Certain things about a sales job will never change. Salespeople need to be confident and persuasive, good listeners and experts in their products and markets; and they must skillfully align these abilities.

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But these days new skills are needed in the sales world, prompted by the recent shift in how startups develop and release products. Now, the best salespeople not only know how to close deals, but how to solicit, organize and articulate feedback to help shape the product they’re selling.

Product and engineering teams -- inspired by popular frameworks like The Lean Startup and the Manifesto for Agile Software Development -- have learned that a transparent and collaborative relationship with users and customers can ultimately yield more usable and more popular products.

"Vacuum" and "silo" have become dirty words. Today, features are being released in unfinished states of flux. Feedback is being collected and analyzed. And what's being learned is being extracted and changes made, accordingly.

The problem is, this feedback is hard to capture. The tools product teams rely on, like surveys and feedback boxes, are plagued with low-response rates and selection bias. And the people responding to these surveys generally "love" or "hate" something, whereas the most meaningful feedback comes from the middle.

Analytics tools like Kissmetrics and Heap are another good lens into user behavior, but they provide only a raw snapshot, leaving out any meaningful context about the choices being made. Time and time again, the most useful and reliable feedback is gathered the old-fashioned way: talking to human beings. Unfortunately, those same human beings have become more and more conversation-averse, especially when the topic is a product they've interacted with on the web.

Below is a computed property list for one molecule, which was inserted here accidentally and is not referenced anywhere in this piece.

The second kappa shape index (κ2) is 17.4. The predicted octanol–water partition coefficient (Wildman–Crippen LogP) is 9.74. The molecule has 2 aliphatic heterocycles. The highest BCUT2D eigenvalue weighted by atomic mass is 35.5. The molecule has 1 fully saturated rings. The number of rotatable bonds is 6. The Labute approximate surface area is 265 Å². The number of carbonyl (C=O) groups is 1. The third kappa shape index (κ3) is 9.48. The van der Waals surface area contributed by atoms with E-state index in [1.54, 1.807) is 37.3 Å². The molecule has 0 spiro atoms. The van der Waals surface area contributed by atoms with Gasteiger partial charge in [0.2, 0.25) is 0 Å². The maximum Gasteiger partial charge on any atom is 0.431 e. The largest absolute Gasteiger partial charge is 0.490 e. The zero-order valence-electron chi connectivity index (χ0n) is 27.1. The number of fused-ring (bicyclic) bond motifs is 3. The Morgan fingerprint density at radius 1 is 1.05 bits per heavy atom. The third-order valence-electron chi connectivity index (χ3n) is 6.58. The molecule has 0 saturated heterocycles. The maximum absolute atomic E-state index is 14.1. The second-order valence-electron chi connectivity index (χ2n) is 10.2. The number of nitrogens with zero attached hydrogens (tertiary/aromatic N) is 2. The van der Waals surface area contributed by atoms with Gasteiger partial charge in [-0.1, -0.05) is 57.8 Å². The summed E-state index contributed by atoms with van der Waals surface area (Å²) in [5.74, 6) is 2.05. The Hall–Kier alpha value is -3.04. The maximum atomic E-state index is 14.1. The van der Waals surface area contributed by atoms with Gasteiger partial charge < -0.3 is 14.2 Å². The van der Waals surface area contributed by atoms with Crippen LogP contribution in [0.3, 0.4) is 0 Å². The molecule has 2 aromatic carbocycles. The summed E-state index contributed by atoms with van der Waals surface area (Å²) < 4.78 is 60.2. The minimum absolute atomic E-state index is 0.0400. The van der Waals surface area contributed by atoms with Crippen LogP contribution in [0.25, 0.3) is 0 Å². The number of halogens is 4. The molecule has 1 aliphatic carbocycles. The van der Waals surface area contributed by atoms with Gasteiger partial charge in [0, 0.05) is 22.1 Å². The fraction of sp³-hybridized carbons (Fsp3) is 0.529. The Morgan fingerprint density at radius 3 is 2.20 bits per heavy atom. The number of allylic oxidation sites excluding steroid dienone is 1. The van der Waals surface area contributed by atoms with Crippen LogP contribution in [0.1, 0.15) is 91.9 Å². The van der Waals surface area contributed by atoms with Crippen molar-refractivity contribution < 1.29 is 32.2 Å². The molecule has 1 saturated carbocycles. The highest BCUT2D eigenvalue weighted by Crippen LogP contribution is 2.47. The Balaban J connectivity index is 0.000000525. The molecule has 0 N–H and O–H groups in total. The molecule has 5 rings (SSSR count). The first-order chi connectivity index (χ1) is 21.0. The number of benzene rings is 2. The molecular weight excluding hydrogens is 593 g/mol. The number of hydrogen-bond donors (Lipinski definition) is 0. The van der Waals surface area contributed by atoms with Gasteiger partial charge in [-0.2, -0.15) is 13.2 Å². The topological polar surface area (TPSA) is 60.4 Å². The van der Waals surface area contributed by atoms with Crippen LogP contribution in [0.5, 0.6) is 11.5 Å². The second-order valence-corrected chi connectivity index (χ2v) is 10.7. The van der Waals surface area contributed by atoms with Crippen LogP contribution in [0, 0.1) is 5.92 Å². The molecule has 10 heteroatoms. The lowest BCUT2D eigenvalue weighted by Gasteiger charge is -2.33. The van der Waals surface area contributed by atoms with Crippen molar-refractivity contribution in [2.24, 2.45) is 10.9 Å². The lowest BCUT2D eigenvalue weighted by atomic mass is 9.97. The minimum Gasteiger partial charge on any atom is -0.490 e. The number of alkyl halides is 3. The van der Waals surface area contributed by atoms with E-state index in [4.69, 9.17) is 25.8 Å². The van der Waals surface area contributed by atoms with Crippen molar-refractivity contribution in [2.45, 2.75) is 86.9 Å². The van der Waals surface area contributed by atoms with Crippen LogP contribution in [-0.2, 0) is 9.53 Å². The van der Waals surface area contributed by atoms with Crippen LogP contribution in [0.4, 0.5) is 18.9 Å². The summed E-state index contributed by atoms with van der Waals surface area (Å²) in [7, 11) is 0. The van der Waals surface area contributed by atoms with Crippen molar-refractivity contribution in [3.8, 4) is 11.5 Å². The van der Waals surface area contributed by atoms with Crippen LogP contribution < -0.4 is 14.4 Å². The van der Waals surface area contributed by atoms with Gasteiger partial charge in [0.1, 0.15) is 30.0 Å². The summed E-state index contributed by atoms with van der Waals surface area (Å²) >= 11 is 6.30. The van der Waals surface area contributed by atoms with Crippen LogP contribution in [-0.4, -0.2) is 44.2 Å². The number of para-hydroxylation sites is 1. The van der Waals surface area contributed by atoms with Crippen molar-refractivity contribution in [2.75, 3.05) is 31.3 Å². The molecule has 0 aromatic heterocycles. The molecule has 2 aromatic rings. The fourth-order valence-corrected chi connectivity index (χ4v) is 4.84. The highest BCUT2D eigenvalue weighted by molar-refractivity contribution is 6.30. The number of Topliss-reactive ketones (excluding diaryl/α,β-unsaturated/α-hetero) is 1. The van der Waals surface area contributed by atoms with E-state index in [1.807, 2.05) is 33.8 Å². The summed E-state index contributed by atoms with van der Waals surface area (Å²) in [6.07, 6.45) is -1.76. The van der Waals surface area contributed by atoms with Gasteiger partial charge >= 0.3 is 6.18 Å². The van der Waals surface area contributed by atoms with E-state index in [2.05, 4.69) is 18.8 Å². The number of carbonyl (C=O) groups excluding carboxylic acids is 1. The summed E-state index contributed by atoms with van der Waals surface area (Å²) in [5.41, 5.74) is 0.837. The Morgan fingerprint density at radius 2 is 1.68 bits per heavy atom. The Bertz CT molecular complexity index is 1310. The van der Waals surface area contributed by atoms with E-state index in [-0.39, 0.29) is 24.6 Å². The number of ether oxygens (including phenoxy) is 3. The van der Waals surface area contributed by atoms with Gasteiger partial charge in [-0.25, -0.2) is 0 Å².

In this scenario, scheduling calls, meetings and focus groups can be incredibly time consuming.

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Enter the salesperson. The salesperson is a natural conduit between user and product. Salespeople spend all day interacting with customers and have ample opportunities for gaining valuable feedback. Some might say that collecting feedback distracts the salesperson from achieving his or her primary goal.

But this couldn't be further from the truth. Involving customers in the evolution of a product is empowering. It makes them feel like they're playing an active role as opposed to being passively pitched.

Another reason salespeople are now in such a good position to collect feedback is that the dynamics of sales interactions have changed in the last few years. Marketing has taken a huge leap forward in terms of educating consumers before they arrive at the point of sale. Savvy consumers can learn most of what they need to know on a company’s website and, in some cases, test drive the full product in a free trial.

The result is that prospects with this level of background knowledge don’t need a scripted rundown of features and benefits, and they don’t want a hard sell. They want to be guided through the process by a salesperson addressing questions relating to their specific needs. It’s a softer sell. It’s a more respectful sell. When a salesperson is acting as a consultant rather than a cajoler, feedback flows organically.

The flip side of collecting feedback is organizing and articulating it in a way that is useful and actionable for product and engineering teams. This part of the process also requires certain skills, but skills that can be learned.

Customer feedback will come in the form of casual and random data points. The trick is to filter these data points into themes and trends. A comment from one customer, even if it’s extreme, shouldn’t cause a course correction. Feedback should achieve a sort of critical mass before it’s organized into a trend. From there, themes about the product need to be communicated in a language that reflects a common issue consumers have reported.

So, often, the most effective and resonant way to express feedback is in the form of a problem rather than a solution: “A whole bunch of customers have mentioned that they can’t find the FAQs page” is better than “We should make the FAQ button bigger.”

User feedback, then, is fuel for startups. A salesperson can become an essential part of the pipeline by collecting and communicating meaningful, actionable data on the way to closing sales. If you're a salesperson, does this "pipeline" persona describe you?

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